|On the way to the beach at 7 AM: Beirut is still asleep|
We've just won another tourist award. The readers of Conde Nast Travellers found Beirut to be one of the most beautiful cities to visit. We won 11th place, in fact. I am not sure who reads that magazine, but the profile says that the average reader is about 55, and has an income of around $109,000.
I will not argue with their choice. Beirut IS one of the best cities in the world to visit. Especially if you make 109,000 a year. But if you want to live here, the $109,000 wouldn’t carry you very far, especially if you have kids, and you’d want to experience the luxuries that Conde Nast Travellers promises.
But even without that income, Beirut is a city that leaves an impression, although I cannot pinpoint what it is. Those that have lived here, and had to leave (one does not leave Beirut voluntarily) carry this town forever in their blood, and try to give it a place; it’s what I call Beirut Syndrome. Beirut can leave you with an experience that cannot be equaled by most places, especially the more organized ones.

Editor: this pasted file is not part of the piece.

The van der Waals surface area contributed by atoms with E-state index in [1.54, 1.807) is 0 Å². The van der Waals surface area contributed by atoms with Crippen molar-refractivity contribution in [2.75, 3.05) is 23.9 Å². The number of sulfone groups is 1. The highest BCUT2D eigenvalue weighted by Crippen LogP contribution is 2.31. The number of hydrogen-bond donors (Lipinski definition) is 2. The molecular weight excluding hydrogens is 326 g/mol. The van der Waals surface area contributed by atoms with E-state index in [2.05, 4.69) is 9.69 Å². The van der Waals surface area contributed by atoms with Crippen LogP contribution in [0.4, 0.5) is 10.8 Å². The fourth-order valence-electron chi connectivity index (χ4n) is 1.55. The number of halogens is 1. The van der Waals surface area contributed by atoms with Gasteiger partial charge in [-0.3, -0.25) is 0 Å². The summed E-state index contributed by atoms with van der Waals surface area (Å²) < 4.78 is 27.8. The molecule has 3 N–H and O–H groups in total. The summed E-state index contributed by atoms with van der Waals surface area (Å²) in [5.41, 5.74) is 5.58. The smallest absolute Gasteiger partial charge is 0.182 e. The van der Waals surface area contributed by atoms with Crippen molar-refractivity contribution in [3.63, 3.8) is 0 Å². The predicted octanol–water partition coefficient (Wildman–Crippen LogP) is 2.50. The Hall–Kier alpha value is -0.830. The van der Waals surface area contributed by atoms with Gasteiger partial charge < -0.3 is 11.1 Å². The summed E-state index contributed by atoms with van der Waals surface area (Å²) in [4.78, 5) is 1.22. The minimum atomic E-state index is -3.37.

Yesterday I had a discussion with some friends about it, as we drove home, and got stuck in traffic for an hour. We decided that one of its main attraction is that Beirut is a living city. In most cities in the world, when it’s five o’clock, the working population leaves town to their homes in the suburbs, and the city is dead. There may be an area where there are cinemas and pubs and restaurants that remain semi-alive, but the town closes up. Just like the people, the city goes to sleep: Lights go out, doors lock and people are quiet. Not so in Beirut, because people live in Beirut. Life may slow down between 12 PM and 7 AM, but the city never goes to sleep. That’s a positive, but also a drawback; the horrendous traffic jams these days.
|Another lady walking her dog, and feeding the beach dogs|
I don’t notice them much, because I walk to work, I walk to the super market and I walk to the restaurants. And I could walk to the beach in the morning to walk the dogs, but that’s a bit far (1.7 km: I have become Lebanese), so I took the car.
Beirut is still asleep at 7 AM. No traffic. Plenty of parking spaces. And I walked on the beach as the sun was rising above the town.I agree with readers of Conde Nast Travellers; Beirut is one of the most beautiful cities to visit. Now if they would all actually come and spent some of that money here, we might be doing a little better.
|Walking the dog at 7AM in the morning|